Tantre Farm CSA Newsletter
July 10-16, 2016
If needed, please contact Richard Andres & Deb Lentz at 2510 Hayes Rd. Chelsea, MI 48118 e-mail: email@example.com phone: 734-475-4323 website: www.tantrefarm.com.
In our newsletter, we try to give you an accurate listing of the produce in your box; however, since the newsletter is published often before the harvest, we may sometimes substitute some vegetables for others. The information provided here is also published each week on our website. **Also, if you’re having trouble identifying any unfamiliar produce, please look for “Veggie ID” with additional information on our website under CSA INFO or under RECIPES.
We try to keep the printed newsletter to a 2-page maximum, which means that we won’t list all the share items’ descriptions every week, but refer you to previous newsletters for information on items that have already appeared in your shares.
THIS WEEK’S SHARE
ARUGULA: an aromatic, bright green, salad green with a peppery mustard flavor; rich in iron and vitamins A and C. See Week 1 newsletter for usage and storage information.
CARROTS (Mokum): a very sweet, slender, “pencil carrot” with edible green leaves. Greens are delicious in soups and also salads.
See Week 5 newsletter for usage and storage information.
COLLARD GREENS: dark-green, flat, large leaf. May be substituted for kale or other hearty greens recipes. Blanch large leaf, so partially cooked, stuff with vegetables, hummus, or rice and and roll up as a gluten-free wrap!
How to use: for salads, soups, and light cooking
How to store: keep in plastic bag or damp towel in refrigerator for up to 1 week
CUCUMBERS: long, cylindrical, green-skinned fruit of the gourd family with mild, crisp flesh. The thin skin doesn’t typically need peeling, but some thinner skinned fruits seem to have attracted some insect damage this season, so just cut off the outer skin and enjoy the inner, juicy parts. These cucumbers are GREAT juiced or blended with lemon juice and a little sweetener! See Week 5 newsletter for usage and storage information.
FAVA BEANS: also called faba bean, horse bean, or broad bean; the pod is inedible raw and looks like a large bean pod; the bean seed resembles a lima bean with a tart, pungent flavor; fresh fava beans should be shelled from pod if skin seems tough, but bean seed can be eaten raw. The pod, when cooked, is edible. This link shows 5 ways to prepare favas: http://www.thekitchn.com/5-fantastic-ways-to-cook-fava-beans-190674. Also, a CSA member passed on this delicious looking Bean Dip recipe with goat cheese: http://www.simplyrecipes.com/recipes/fava_bean_dip_with_goat_cheese_and_garlic. See Week 6 for usage and storage information.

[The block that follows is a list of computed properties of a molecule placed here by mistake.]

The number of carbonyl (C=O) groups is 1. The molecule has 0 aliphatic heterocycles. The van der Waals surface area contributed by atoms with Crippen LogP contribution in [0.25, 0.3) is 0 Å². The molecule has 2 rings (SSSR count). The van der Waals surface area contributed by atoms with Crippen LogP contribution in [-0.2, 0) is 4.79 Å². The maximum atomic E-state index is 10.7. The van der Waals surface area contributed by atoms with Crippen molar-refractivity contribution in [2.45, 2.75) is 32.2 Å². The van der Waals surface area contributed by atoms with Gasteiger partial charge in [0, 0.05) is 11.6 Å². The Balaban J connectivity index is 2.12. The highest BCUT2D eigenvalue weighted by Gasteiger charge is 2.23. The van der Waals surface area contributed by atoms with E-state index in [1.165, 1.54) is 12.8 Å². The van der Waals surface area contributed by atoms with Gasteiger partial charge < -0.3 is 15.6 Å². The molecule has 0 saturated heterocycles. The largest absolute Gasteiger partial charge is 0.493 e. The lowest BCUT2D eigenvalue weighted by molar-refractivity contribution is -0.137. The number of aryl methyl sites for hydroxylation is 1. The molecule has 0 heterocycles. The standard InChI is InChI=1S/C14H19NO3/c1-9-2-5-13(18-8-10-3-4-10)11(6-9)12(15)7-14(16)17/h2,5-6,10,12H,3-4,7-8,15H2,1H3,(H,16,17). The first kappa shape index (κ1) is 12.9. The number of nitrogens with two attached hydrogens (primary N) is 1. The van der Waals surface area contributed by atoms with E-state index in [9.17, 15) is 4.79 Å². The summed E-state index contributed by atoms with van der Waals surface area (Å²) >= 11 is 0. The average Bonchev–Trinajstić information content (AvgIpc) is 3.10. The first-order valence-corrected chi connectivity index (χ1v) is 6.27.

FRESH GARLIC: a bulb of several papery white cloves; believed to help in fighting infections, cancer prevention, and bolstering the immune system. See Week 6 for usage and storage information.
FRESH HERBS: In general, store herbs upright with cut stems in 1 or 2 inches of water and refrigerate for up to 2 weeks or wrap in slightly dampened cloth and store in refrigerator. Due to dry conditions, our herbs are not producing as prolifically as in some years, so we have more options, but limited amounts of each kind. Please CHOOSE ONE from the following 5 herbs:
–Italian Flat-leaf Parsley—flat, glossy, dark green leaves have a strong parsley/celery flavor for use dried or fresh; high in vitamins A and C, and other minerals, such as iron; especially good in omelets, scrambled eggs, mashed potatoes, soups, pasta and vegetable dishes, as well as, sauces.
–Dill– feathery green leaves that go well with fish, potatoes, beets, carrots, and yogurt sauces; considered a good luck symbol by early Romans.
–Cilantro– the flat, delicate, lacy-edged leaves and stems of the coriander plant, which look a lot like flat-leaf parsley, but has a distinctive, almost citrus fragrance that lends itself to highly spiced foods, such as tacos, salsas, soups, stews, and salads.
–Lemon Balm– these fragrant lemon-minty leaves make a delicate herbal tea, served hot or cold; good addition to lettuce, fruit salads, and ice cream; good with grilled fish or lamb and tossed with steamed vegetables; also aids in depression, tension, or nausea.
–Thyme– tiny green leaves used in meat and vegetable dishes and most casseroles, soups, stews, and medicinal teas, which soothe sore throats. The flowers are edible and make nice garnishes.
*Genovese Basil—ALL SHARES will receive basil this week, an herb with sweet, spicy, shiny, green leaves. We supply it with root attached, so it will last up to a week or 2 when stored in a jar, vase, or glass of water on your counter or table top. Do NOT refrigerate!
KOHLRABI: delicious bulbous member of the cabbage family, that grows above ground and looks like a green apples with green skin and crisp, apple-white flesh; good sliced raw with dips or steamed and mashed or stir-fried. See Week 3 newsletter for usage and storage information.
LETTUCE: You will receive a head of lettuce, which may include Green Leaf, Red Leaf or Romaine. See Week 1 newsletter for usage and storage information.
RED SUMMER ONIONS: larger red bulb than regular green onion with edible green stem attached. Stem is great for making stock!
-How to use: can be grilled or roasted whole as a vegetable or chopped in salads, soups, & other dishes for flavor
-How to store: Put in plastic bag in fridge for 2 to 7 days.
GOLDEN SWEET PEAS (optional): We have a limited amount of the golden peas, so you may choose these buttery, yellow edible pods that are tender and sweet until they run out. This is the last of them. See Week 6 newsletter for usage and storage information.
STORAGE POTATOES: You will receive a mix of Dakota Red (red potato with white flesh that is good for baking, boiling, or frying) and Kerr’s Pink (very pale skin and cream flesh; mealy, cooked texture, so makes a good Specialty/Salad Potato variety; good roasted, mashed, or in salads). You may have to sort those that are not holding up as well from the root cellar. You can always choose not to take any. We are still waiting until we have enough new potatoes for all the shares, so hopefully next week! See Week 1 newsletter for usage and storage information.